I was watching "24/7 de la Hoya-Pacquiao," the excellent HBO boxing series, when I saw a familar face. There was Angelo Dundee, the long-time trainer who has guided so many notable fighters, among them Muhammad Ali and Sugar Ray Leonard.
Dundee, 87, had come to Oscar de la Hoya's training camp in Big Bear Lake, Cal. De la Hoya and will fight Manny Pacquiao Dec. 6. Oscar has been past his prime for years, and he'll need all the assistance he can get. Agreeing to fight Pacquiao takes guts and gall.
I met Dundee a decade ago in Charlotte and spent time with him again two years ago at Fight Night for Kids, the annual Charlotte boxing fundraiser. Humpy Wheeler saved me from a boring conversation by grabbing my arm and dragging me to the bar, which isn't terribly difficult. At the bar was Dundee.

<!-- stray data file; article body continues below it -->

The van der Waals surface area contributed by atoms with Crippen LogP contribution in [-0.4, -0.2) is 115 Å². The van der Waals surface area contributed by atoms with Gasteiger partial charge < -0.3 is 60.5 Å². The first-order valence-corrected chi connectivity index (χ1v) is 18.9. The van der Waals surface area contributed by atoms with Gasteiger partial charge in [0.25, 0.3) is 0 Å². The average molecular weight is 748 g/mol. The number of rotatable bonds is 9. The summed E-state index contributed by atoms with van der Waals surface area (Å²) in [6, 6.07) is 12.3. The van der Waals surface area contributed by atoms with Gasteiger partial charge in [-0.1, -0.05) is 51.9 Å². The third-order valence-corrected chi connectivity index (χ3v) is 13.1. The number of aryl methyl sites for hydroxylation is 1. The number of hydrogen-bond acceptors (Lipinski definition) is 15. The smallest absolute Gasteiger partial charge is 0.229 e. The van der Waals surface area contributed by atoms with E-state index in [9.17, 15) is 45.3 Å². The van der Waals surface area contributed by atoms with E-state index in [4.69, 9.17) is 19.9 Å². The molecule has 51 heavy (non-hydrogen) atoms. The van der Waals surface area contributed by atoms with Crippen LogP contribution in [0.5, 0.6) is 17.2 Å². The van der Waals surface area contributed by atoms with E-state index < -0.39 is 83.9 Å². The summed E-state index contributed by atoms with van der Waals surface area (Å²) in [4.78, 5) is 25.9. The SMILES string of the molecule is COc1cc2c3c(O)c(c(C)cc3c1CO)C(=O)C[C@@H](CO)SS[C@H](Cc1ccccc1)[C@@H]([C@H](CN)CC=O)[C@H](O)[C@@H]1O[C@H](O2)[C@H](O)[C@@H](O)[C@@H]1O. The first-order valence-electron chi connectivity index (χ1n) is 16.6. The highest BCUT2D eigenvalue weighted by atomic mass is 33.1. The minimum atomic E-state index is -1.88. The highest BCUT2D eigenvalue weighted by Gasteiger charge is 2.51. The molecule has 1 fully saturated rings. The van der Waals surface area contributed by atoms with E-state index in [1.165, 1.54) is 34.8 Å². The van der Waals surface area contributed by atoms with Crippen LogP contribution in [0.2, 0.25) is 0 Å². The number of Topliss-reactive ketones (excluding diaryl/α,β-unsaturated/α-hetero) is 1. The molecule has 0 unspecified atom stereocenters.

I could have listened to Angelo talk about his boxers and boxing for hours. Yet, despite Angelo's pedigree, he wanted to hear my opinions. That's the mark of a humble and confident man. When we finished, I thanked Angelo for his time. He thanked me for mine. Few sportswriters still care about boxing, he said sadly.
One sportswriter that does is George Kimball, formerly of the Boston Herald. He wrote "Four Kings: Leonard, Hagler, Hearns, Duran and the Last Great Era of Boxing."
I read it on a Charlotte to Detroit to San Francisco to Detroit to Charlotte journey and was sorry when it ended. I'm talking about the book, not the flights.
Those of us who love boxing probably didn't realize what we had when the four fighters, Sugar Ray Leonard, Marvelous Marvin Hagler, Thomas Hearns and Roberto Duran, all ended up in the same weight class, middleweight, at the same time.
It was a golden age, and Kimball reminds us in a story beautifully told and rich with detail.